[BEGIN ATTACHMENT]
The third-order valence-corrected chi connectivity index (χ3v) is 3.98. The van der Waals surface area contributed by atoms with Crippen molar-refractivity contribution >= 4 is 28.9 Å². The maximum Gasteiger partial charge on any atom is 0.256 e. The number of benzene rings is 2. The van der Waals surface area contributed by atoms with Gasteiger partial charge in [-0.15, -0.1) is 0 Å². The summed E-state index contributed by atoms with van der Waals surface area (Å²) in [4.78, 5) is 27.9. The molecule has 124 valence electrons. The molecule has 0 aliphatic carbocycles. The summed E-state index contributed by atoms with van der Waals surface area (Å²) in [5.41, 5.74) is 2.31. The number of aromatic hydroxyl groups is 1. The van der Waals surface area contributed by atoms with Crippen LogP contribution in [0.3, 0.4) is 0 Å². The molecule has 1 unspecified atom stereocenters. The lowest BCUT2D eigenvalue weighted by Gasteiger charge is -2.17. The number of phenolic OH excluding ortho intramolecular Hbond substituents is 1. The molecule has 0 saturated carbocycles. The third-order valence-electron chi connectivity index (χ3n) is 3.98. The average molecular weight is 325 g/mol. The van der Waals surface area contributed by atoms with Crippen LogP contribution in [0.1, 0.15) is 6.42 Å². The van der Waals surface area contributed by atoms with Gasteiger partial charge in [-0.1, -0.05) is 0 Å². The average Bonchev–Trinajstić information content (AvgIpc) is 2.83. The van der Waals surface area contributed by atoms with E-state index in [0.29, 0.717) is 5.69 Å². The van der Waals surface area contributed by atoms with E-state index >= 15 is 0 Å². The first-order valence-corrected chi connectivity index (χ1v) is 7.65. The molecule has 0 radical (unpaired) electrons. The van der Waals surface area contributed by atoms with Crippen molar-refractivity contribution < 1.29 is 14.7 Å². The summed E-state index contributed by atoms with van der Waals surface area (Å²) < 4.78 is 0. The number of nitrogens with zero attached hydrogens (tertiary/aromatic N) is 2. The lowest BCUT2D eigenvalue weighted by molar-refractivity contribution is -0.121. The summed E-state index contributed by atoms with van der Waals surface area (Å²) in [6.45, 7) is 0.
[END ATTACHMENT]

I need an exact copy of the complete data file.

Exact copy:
The third-order valence-corrected chi connectivity index (χ3v) is 3.98. The van der Waals surface area contributed by atoms with Crippen molar-refractivity contribution >= 4 is 28.9 Å². The maximum Gasteiger partial charge on any atom is 0.256 e. The number of benzene rings is 2. The van der Waals surface area contributed by atoms with Gasteiger partial charge in [-0.15, -0.1) is 0 Å². The summed E-state index contributed by atoms with van der Waals surface area (Å²) in [4.78, 5) is 27.9. The molecule has 124 valence electrons. The molecule has 0 aliphatic carbocycles. The summed E-state index contributed by atoms with van der Waals surface area (Å²) in [5.41, 5.74) is 2.31. The number of aromatic hydroxyl groups is 1. The van der Waals surface area contributed by atoms with Crippen LogP contribution in [0.3, 0.4) is 0 Å². The molecule has 1 unspecified atom stereocenters. The lowest BCUT2D eigenvalue weighted by Gasteiger charge is -2.17. The number of phenolic OH excluding ortho intramolecular Hbond substituents is 1. The molecule has 0 saturated carbocycles. The third-order valence-electron chi connectivity index (χ3n) is 3.98. The average molecular weight is 325 g/mol. The van der Waals surface area contributed by atoms with Crippen LogP contribution in [0.1, 0.15) is 6.42 Å². The van der Waals surface area contributed by atoms with Gasteiger partial charge in [-0.1, -0.05) is 0 Å². The average Bonchev–Trinajstić information content (AvgIpc) is 2.83. The van der Waals surface area contributed by atoms with E-state index in [0.29, 0.717) is 5.69 Å². The van der Waals surface area contributed by atoms with E-state index >= 15 is 0 Å². The first-order valence-corrected chi connectivity index (χ1v) is 7.65. The molecule has 0 radical (unpaired) electrons. The van der Waals surface area contributed by atoms with Crippen molar-refractivity contribution < 1.29 is 14.7 Å². The summed E-state index contributed by atoms with van der Waals surface area (Å²) < 4.78 is 0. The number of nitrogens with zero attached hydrogens (tertiary/aromatic N) is 2. The lowest BCUT2D eigenvalue weighted by molar-refractivity contribution is -0.121. The summed E-state index contributed by atoms with van der Waals surface area (Å²) in [6.45, 7) is 0.